Robbie Andrew

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Towards real-time verification of CO2 emissions


Abstract

Emissions of CO2 from fossil fuels and industry did not change from 2014 to 2016, yet there was a record increase in CO2 concentration in the atmosphere. This apparent inconsistency is explained by the response of the natural carbon cycle to the 2015-2016 El Niño event circulation, but it raises important questions about our ability to detect a sustained change in emissions from the atmospheric record. High-accuracy calibrated atmospheric measurements, diverse satellite data, and integrative modelling approaches could, and ultimately must, provide independent evidence of the effectiveness of collective action to address climate change. This verification will only be possible if we can fully filter out the background variability in atmospheric CO concentrations driven by natural processes, a challenge that still escapes us.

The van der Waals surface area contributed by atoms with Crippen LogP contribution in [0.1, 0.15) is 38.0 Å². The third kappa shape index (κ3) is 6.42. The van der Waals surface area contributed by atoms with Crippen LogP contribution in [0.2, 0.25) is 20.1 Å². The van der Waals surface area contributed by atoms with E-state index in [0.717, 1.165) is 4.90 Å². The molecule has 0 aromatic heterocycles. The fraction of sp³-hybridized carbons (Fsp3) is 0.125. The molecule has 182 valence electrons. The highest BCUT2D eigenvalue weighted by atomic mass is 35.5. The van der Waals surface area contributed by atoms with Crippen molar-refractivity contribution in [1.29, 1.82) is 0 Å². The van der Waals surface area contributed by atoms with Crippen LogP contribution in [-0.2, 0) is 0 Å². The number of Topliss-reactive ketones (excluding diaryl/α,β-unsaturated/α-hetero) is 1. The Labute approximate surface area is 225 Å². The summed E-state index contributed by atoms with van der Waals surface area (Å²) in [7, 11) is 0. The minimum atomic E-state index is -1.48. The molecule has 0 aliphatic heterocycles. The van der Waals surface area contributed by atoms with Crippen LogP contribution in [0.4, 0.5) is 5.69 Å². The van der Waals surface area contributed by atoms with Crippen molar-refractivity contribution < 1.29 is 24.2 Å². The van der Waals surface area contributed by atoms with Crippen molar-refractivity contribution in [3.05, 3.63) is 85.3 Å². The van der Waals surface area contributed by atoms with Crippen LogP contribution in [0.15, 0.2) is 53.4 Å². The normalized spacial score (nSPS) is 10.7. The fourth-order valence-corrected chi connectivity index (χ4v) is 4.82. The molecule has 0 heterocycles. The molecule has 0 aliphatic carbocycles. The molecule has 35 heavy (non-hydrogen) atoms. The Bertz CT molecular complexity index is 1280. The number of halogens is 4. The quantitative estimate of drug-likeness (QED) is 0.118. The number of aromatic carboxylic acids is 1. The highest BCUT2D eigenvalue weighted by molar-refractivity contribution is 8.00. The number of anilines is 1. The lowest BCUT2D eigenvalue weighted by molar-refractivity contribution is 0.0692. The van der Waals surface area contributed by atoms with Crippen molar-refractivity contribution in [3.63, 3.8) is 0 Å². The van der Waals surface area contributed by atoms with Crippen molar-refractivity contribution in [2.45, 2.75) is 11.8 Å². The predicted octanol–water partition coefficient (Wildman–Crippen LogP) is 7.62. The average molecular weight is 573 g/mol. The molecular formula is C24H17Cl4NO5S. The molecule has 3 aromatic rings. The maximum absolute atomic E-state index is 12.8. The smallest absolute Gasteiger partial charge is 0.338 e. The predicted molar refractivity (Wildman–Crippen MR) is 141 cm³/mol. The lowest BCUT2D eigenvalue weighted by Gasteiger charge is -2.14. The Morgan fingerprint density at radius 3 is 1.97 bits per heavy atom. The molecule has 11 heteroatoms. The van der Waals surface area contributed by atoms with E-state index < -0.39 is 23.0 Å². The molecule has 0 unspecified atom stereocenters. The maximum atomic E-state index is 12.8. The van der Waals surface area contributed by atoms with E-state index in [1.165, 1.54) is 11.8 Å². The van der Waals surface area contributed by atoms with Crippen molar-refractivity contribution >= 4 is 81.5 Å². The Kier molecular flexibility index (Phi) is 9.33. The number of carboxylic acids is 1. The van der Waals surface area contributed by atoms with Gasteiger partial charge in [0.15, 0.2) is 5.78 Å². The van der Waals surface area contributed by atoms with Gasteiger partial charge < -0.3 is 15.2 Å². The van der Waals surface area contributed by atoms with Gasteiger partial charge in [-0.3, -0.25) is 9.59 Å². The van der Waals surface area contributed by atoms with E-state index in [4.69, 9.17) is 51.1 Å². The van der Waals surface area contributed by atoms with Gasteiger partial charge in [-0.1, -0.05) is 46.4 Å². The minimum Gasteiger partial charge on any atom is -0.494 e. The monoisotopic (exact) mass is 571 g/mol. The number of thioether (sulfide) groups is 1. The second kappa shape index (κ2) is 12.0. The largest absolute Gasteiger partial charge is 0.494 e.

Global Carbon Budget 2017

The Global Carbon Project has released its 2017 edition of the world’s carbon budget, including historical emissions by country back to 1751. This multidisciplinary and international effort provides a set of consistent supporting data for further analysis.Learn more »

Global Carbon Budget Figures

Every year the Global Carbon Project publishes a number of figures demonstrating the latest global carbon budget, and these are freely available for use in a number of formats.Learn more »

Warning signs

For the last three years, emissions were stable, despite continuing growth in the global economy. However, the temporary hiatus appears to have ended in 2017. Learn more »


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